NEW YORK - News Corp., the media conglomerate controlled by Rupert Murdoch, has withdrawn its bid to purchase the Long Island paper Newsday, a News Corp. spokeswoman said Saturday.
The decision to revoke the offer came just days after Murdoch confidently predicted he would clinch a deal to buy the newspaper within a week.
News Corp. had offered about $580 million for the daily newspaper, one of the country's biggest, but it was competing against rival bids from Cablevision Systems Corp. and New York Daily News owner Mortimer Zuckerman. Cablevision had reportedly made an offer of $650 million for the paper, now owned by the Tribune Co.
News Corp. spokeswoman Teri Everett didn't immediately elaborate on why the company revoked its earlier offer, but she hinted at the potentially higher price tag, saying, "It became uneconomical for us to continue." Murdoch had indicated earlier that he wouldn't raise his bid.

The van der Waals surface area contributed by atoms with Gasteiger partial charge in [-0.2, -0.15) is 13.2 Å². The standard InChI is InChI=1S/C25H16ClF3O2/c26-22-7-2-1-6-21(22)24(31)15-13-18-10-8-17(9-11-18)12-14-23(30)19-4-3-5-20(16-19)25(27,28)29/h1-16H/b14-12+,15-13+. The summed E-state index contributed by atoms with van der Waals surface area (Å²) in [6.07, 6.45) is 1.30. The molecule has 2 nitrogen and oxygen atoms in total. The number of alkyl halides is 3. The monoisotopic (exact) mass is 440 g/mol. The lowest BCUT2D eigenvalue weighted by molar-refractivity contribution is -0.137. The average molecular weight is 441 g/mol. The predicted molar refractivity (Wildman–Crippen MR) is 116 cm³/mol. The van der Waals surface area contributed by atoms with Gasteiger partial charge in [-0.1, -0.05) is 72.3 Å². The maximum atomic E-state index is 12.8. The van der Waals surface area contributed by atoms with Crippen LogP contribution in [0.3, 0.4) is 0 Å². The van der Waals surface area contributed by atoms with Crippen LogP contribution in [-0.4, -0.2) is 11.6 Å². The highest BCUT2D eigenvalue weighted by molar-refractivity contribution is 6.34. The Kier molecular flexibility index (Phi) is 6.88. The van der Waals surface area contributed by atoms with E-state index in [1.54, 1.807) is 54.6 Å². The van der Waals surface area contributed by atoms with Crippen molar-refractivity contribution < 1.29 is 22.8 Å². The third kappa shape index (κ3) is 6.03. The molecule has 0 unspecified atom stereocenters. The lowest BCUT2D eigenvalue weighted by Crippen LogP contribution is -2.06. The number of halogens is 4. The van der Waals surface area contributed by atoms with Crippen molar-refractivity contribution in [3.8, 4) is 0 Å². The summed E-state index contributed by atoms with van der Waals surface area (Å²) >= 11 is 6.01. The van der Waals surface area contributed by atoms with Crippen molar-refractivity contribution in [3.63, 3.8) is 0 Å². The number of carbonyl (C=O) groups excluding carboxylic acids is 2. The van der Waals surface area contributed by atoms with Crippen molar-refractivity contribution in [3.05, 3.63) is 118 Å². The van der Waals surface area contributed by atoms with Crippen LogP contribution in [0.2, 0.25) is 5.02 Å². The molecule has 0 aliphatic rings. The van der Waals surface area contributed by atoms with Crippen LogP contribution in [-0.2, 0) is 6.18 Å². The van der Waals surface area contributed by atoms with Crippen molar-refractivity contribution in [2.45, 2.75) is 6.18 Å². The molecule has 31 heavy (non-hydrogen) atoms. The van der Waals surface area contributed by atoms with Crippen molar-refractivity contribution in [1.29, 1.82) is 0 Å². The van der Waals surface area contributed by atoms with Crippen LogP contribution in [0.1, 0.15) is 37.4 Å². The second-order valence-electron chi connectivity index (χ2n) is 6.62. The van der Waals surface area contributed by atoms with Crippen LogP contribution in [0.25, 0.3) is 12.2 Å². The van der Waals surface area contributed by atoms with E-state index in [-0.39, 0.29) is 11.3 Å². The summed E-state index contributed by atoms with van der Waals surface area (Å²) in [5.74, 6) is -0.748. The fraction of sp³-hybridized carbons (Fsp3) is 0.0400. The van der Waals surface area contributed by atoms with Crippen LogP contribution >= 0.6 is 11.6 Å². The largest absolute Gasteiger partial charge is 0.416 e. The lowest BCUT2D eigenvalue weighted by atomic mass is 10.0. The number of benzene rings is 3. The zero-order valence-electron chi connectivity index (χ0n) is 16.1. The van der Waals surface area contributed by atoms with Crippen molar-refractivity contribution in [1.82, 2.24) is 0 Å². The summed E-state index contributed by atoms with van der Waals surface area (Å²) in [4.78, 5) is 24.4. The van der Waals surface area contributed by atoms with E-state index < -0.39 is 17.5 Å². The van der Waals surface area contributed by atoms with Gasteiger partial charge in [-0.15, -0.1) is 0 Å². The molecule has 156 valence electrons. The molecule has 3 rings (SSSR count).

A deal would have made News Corp. an even bigger giant in New York media. The company already owns The Wall Street Journal and the New York Post, plus two area television stations.
A spokesman for the Tribune Co., Gary Weitman, declined to comment on News Corp.'s withdrawal or the status of the negotiations with other bidders.
The Tribune Co., led by real estate magnate Sam Zell, had appeared to be close to selling Murdoch both Newsday and the commuter paper amNewYork until Cablevision entered the fray.
Murdoch said Wednesday in a conference call with reporters that negotiations were in a "pretty advanced stage" and that a deal was imminent, despite the higher Cablevision offer.
"We think everything's in hand," he said.
Cablevision has declined to discuss its interest in Newsday, and a spokesman said the company wouldn't comment on News Corp's withdrawal from the bidding. A spokesman for Zuckerman, who had reportedly bid $580 million, also declined to comment.
The withdrawal of the deep-pocketed Murdoch appears to leave Cablevision as the most likely buyer of Newsday. Cablevision's primary business is in cable television systems, but it also owns Madison Square Garden and the New York Knicks and Rangers. The company has never operated a newspaper.